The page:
Heat the water and sea salt lightly until the salt dissolves and let cool to room temperature.
Wash the cucumbers and drain.
Wash the grape leaves and pinch off the stem, also pinching off a little of the leaf where it joins the stem, as this holds dirt.
Place the grape leaves in the bottom of the jar. They will also stick to the sides of the jar if they are a little wet.
Pack the cucumbers tightly in the jar standing them vertically.
Distribute the other ingredients as the cucumbers are added to the jar.
Poor the brine over the ingredients enough to cover the cucumber tops. The tops of the cucumbers must be covered in brine to prevent spoilage.
Place a piece of cheesecloth over the jar and secure with a rubber band.
Let sit at room temperature for 3-5 days. Lactic acid fermentation speeds up in warmer temperatures and slows down in cooler temperatures. You will know when fermentation is active when a few small bubbles begin to appear in the jar and it starts to smell a little sour.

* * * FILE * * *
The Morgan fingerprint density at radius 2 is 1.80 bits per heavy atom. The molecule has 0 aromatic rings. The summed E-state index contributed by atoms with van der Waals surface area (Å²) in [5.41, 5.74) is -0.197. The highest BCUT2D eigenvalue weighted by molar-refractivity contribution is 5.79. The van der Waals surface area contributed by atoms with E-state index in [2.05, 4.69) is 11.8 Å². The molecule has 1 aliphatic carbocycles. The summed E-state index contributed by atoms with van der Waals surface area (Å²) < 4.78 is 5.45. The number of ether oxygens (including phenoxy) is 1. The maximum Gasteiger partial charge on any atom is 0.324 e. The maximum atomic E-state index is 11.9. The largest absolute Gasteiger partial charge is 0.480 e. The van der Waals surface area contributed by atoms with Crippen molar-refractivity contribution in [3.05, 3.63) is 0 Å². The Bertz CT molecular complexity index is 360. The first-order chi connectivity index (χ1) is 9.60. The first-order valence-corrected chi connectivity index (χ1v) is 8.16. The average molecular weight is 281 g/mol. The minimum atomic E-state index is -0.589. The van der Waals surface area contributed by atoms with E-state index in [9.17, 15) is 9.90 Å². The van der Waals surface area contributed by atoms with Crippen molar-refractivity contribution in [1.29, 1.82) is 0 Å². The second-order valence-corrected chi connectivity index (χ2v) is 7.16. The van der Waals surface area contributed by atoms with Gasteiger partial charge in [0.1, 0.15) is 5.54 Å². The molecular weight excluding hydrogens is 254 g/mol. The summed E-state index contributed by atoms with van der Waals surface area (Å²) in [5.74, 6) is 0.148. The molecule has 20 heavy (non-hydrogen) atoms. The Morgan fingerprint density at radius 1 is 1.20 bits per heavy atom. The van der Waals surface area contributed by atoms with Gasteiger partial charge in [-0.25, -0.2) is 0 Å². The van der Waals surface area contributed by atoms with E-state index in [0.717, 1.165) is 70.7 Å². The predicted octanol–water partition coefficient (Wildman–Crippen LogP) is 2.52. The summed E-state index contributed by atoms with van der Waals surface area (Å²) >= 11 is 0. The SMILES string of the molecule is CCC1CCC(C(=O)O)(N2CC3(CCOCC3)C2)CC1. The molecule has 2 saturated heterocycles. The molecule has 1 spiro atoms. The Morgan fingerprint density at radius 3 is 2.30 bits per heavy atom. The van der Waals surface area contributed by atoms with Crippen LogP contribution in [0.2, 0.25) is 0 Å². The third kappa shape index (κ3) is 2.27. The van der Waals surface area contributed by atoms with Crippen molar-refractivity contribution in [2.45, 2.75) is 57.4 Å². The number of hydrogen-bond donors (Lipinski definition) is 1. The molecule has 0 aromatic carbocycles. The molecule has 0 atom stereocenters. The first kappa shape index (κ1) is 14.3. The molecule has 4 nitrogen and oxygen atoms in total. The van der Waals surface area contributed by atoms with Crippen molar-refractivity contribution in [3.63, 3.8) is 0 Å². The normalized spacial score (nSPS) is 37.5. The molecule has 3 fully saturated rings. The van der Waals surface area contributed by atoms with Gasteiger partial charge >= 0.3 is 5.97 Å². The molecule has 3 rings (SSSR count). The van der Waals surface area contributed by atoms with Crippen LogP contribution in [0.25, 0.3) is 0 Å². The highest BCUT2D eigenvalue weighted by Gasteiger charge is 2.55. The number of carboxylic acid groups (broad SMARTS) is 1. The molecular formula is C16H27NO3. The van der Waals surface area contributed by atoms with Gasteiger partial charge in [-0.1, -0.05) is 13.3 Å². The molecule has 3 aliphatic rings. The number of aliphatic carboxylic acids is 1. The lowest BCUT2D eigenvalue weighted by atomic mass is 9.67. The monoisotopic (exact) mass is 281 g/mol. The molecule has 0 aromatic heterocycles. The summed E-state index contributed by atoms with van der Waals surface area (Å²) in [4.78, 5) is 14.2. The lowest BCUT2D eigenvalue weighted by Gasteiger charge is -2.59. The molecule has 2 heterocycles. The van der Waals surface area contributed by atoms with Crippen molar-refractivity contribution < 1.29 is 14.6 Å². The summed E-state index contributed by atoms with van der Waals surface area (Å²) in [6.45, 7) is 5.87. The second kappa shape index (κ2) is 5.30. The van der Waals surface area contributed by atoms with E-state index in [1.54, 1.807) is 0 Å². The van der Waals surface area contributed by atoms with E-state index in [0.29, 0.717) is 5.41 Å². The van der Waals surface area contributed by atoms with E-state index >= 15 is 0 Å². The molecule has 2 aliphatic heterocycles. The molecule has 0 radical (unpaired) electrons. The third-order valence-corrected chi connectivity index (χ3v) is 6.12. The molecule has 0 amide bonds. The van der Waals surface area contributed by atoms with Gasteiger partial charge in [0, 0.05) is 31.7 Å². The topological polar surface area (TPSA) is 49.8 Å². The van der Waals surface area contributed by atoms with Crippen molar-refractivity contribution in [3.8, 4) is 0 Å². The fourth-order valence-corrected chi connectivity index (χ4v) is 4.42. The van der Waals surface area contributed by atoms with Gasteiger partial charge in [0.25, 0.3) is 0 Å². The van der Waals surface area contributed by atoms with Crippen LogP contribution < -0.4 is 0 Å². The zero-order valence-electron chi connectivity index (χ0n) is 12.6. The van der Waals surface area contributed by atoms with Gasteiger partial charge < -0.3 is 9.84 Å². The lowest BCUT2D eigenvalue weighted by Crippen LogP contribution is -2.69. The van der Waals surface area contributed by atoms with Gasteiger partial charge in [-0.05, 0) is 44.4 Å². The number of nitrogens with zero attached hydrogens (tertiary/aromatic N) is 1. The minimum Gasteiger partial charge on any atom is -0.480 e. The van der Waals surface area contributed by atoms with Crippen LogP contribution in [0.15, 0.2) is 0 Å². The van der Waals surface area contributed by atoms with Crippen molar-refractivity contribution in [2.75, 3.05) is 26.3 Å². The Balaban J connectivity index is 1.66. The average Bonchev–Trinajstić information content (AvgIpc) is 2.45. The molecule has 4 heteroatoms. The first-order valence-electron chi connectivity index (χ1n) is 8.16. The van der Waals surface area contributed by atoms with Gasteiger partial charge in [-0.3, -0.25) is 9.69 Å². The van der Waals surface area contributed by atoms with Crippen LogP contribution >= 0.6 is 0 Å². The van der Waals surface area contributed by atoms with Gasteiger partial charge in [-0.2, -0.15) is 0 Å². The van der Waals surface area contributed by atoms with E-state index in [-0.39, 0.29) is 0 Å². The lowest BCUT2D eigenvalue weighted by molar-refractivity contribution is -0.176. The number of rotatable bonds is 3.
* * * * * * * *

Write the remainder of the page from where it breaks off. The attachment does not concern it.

Place the lid on the jar and store in the refrigerator. The dill pickles will still ferment very slowly in the refrigerator, but will keep for months, unless of course they get eaten sooner.
Makes 2 quarts or ½ gallon dill pickles. The proportion of salt is 3 Tablespoons sea salt to 1 quart of water. To measure how much salt water is needed to make your dill pickles, you can pack your jar with cucumbers and then fill the jar with water. Pour off the water into a measuring cup and you will know exactly how much brine to make.
The grape leaves are optional, but the tannins in the leaves make the pickles crispier. If you do not have access to grapes, wild grapes are plentiful and may be used as well. Select newer growth leaves that are more tender.
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